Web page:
”When my family came to New York, the first thing they wanted to do was go to the Statue of Liberty,” artist Edel Rodriguez explained in an interview with The Huffington Post.
Born in Cuba, Rodriguez immigrated to the United States when he was 9 years old, feeling pressure from Fidel Castro’s autocratic regime. Lady Liberty, he recalled, was there to greet him, a profound symbol of hope and acceptance for many who uprooted their lives and resettled on American soil.
In the wake of President Trump’s executive order prohibiting citizens from seven Muslim-majority countries from entering the United States, Rodriguez conjured a simple and blistering image of that welcoming symbol. In his illustration, Trump wields the Statue of Liberty’s decapitated head in one hand, a bloody knife in the other. The image, which appeared on the cover of Der Spiegel on Feb. 4, not so subtly draws a comparison between the leader of the free world and the terrorist group he hopes to eliminate.
“Clearly, lately, what’s associated with beheadings is ISIS, so there’s a comparison,” he told The Washington Post. “Both sides are extremists, so I’m just making a comparison between them.”
Rodriguez began drawing when he was a kid, sketching in his aunt’s pharmacy where he could find ample paper, pens and supplies. When he came to the United States, drawing became a universal language that served him well. “I didn’t speak English,” he said, “so it was a way of communicating with people. I was the art kid.”
Elements of his Cuban upbringing, Rodriguez believes, are evident in his artistic style, which is reminiscent of the graphic political posters he encountered growing up. But such influences, he said, are difficult to separate from the impact that artists like Picasso and Matisse have had on his style.
Rodriguez started drawing Donald Trump during the primaries, attempting, in his way, to caution others of his dangerous potential. “It was a warning,” he said.
“Having grown up in Cuba, and grown up with a bombastic dictator, I see things in Trump that remind me of Castro. I felt like I was in the position to warn people about falling in love with someone with that sort of charisma. The drawings were not for personal pleasure or a release of any kind of energy. It was a call to say: ‘Hey, pay attention.’”
One such drawing consists of melting orange skin, yellow hair and the sole facial feature: a mouth. “He talks so much, that’s why,” Rodriguez said. “Meltdown” graced the cover of Time in August 2016. Its sequel, “Total Meltdown,” hit stands in October.
The artist believes images have a power that words do not ― the ability to communicate to anyone, regardless of their language, background or level of education. “I want to make images that can reach someone with a Ph.D. and someone who is an immigrant laborer who doesn’t speak English.”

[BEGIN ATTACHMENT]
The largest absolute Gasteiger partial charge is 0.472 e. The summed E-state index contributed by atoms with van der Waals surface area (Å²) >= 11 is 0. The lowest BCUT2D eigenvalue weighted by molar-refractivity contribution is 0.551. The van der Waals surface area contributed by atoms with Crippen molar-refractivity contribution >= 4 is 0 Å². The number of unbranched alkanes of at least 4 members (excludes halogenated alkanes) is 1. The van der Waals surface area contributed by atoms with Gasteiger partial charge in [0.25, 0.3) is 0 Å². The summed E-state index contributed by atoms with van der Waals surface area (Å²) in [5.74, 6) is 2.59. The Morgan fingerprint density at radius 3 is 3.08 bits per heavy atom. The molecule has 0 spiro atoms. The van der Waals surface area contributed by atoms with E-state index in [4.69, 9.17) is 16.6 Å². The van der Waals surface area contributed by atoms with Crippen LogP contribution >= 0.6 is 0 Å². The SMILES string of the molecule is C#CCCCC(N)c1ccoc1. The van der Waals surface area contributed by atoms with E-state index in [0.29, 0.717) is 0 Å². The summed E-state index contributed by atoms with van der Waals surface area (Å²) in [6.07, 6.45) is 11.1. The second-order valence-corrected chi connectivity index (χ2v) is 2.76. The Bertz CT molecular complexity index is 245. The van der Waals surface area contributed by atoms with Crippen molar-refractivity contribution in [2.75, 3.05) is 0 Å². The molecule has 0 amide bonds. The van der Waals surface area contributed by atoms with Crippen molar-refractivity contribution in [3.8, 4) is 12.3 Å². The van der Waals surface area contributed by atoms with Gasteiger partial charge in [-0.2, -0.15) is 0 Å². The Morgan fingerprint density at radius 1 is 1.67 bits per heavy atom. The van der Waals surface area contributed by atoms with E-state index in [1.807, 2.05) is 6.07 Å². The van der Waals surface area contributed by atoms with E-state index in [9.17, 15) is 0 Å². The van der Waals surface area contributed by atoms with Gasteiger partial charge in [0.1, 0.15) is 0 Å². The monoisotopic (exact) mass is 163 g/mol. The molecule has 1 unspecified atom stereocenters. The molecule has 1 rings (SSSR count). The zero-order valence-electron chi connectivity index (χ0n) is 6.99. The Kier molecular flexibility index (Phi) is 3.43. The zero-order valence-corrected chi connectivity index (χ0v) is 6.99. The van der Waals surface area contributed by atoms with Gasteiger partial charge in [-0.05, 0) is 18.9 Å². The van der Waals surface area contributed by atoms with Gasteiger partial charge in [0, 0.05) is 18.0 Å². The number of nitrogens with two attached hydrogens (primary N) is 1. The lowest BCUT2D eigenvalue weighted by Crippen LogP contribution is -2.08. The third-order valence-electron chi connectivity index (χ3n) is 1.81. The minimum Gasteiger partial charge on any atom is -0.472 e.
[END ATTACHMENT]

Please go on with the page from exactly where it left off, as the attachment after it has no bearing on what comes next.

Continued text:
Especially nowadays, Rodriguez expressed, when people seem to read little and pay attention to detail even less, art can speak volumes. “Images can grab people’s attention,” he said. “They can tell a complicated story in a simple way. You have an impact. It may be a small impact, but it is an impact. Hopefully, you make people want to look further into an issue.”
The artist has received a great deal of backlash from Trump supporters since his image went viral “These threats and stuff, this is not what democracy is about,” he said. “I’m okay with a conversation. I’m okay with people telling me they support Trump. But when you start calling people names, it’s not what this country is about at all. That’s what living in Cuba was about.”
Realistically, Rodriguez does not expect to change the opinions of those who voted for Trump simply through showing them his work. Instead, he hopes to give those opposed to Trump’s agenda the tools to resist. “I think the one thing I can do is mobilize people that are already feeling a certain way, but don’t know what to do,” Rodriguez said.
“My work encourages people that are a little afraid. When they see what I do, and all the stuff that comes at me, they might say, ‘Wow, that guy has some guts. Maybe I should get some too.’”
Rodriguez puts all of his work online in the hopes that such people will download them and use them to protest, organize and continue to create. Seeing his work pop up among crowds in the Women’s March, airport protests against the executive order, and the recent LGBTQ protest at Stonewall Inn in New York brings Rodriguez great pride.
“My contribution is that my work gets used by people who don’t know how to say something visually,” he said. “There are people who want to march, they want to say something online, they don’t know what to do because they’ve never made a poster. This gives them something to share. That, to me, is everything.”
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